I also loved math. I loved that “Eureka” moment I had when I wrapped my head around a difficult concept and it just clicked. I loved the sense of reward gained from reaching the correct answer after countless pages of calculations (I stress the correct answer since an incorrect one would arouse quite the opposite feeling!).

Certainly music and math are, in certain ways, attuned to one another. There are basic uses for mathematics in music production (tone, frequencies, tuning systems, etc.) and in music theory (scale constructs, harmonies, etc.). There have even been musical applications of abstract algebra, set theory and number theory with some composers incorporating the ‘golden ratio’ and Fibonacci numbers into their work. So, where is the divide?

In school, my guidance counsellor would have me believe that scientists are not creative and artists are not logical. Yet, having completed a BA in Psychology and MA in Music Therapy, I’d argue that both traits are essential in both professions (although I would also speculate the logic in the life choices of certain artists!). Artists and scientists are bound by a common goal and purpose. They are avatars of human creativity.

The difference between the arts and science is not that they are two sides to the same coin, or even different branches from the same tree. They are manifestations of the same thing; our curiosity. Einstein once said; “The most beautiful thing we can experience is the mysterious. It is the source of all true art and science.”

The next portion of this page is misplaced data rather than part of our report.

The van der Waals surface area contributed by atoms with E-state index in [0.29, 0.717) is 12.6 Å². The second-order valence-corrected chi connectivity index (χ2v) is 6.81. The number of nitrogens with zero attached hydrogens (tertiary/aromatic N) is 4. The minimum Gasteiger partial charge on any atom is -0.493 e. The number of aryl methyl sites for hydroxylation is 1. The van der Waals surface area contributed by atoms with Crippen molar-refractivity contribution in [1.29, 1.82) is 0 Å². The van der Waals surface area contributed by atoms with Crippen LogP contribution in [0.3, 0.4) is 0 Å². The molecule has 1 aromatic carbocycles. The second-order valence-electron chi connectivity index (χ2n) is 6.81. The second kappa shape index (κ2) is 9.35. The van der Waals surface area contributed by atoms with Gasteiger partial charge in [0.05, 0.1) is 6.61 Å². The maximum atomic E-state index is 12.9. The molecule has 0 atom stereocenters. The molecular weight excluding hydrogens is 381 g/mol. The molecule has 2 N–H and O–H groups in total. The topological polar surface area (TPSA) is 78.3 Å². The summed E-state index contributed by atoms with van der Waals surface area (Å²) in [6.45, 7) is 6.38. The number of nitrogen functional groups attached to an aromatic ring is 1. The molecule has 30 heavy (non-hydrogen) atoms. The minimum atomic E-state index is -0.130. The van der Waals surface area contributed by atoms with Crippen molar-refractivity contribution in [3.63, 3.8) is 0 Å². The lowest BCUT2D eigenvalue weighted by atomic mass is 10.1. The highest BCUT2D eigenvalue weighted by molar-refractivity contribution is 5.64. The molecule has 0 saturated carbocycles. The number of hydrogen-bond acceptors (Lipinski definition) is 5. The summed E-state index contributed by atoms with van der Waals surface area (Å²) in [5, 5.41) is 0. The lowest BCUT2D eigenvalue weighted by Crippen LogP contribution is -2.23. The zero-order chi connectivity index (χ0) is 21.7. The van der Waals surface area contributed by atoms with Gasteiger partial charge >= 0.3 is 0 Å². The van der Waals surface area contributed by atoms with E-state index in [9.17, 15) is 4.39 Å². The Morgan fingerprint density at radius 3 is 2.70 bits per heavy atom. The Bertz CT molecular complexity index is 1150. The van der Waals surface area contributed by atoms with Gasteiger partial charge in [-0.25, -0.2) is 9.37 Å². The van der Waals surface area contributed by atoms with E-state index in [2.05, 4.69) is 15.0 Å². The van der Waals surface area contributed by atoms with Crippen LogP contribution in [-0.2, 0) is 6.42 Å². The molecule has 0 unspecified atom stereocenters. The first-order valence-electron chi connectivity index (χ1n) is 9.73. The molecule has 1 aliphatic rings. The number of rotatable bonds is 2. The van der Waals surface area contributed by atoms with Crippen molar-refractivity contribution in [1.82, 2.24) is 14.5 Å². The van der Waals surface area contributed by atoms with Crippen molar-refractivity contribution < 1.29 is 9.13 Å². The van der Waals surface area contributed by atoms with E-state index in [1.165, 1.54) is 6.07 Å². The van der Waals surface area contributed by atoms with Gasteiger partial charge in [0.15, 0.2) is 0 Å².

Math provided me with an understanding of universal laws while music provided me with the ability express myself. Similarly, science provides us with an understanding of the universal experience while the arts provide a universal understanding of personal experience. Science might explain a feeling whereas the arts communicate it.

Artists may very well resist being governed by rules, as Professor Schneider illuminates. However, it seems rules are necessary in order to create art, just as rules are necessary in order for the scientist to understand. Artists use rules to channel their creativity. They test their limits or find the exception to the rule. They embrace whatever obstacle is before them, conceptual or real.

Perhaps science needs artists to “break the rules”. The arts have an innate and endless capacity for communication, expression, and shared experience. Considering some limitations of the scientific, evidenced-based paradigm, the arts have a crucial role to play in developing new models of scientific thinking. In the same way that necessity breathes invention, embracing limitations drives creativity. If we embrace our limitations, who knows what we might create? If we play the music of our math, who knows what we might hear?

Professor Schneider

Professor Schneider highlights an interesting and relevant topic; the divide between artist and scientist. I for one wrestled with this conundrum for most of my academic life. In order to answer it one needs to ask another question; ‘where is the divide between art and science?’

As a child, my parents were told by my teachers I was good at music and math (the latter being the subject of boasting in conversations). Math was seen as the key to my education, whilst music was the enjoyable past-time I could pursue in recreationally. They were separate subjects both governed by their own finite paradigms.  

Like any loving parents, mine wanted what was best for me… and so, I was forced against my will to attend grimace-inducing, ear-screeching violin lessons! However, in time, chaotic noise transcended into controlled and expressive musical notes (the divide between noise and music is a topic for another day). Little did I back then, this experience would lead to a profound passion for the arts. I fell in love with music.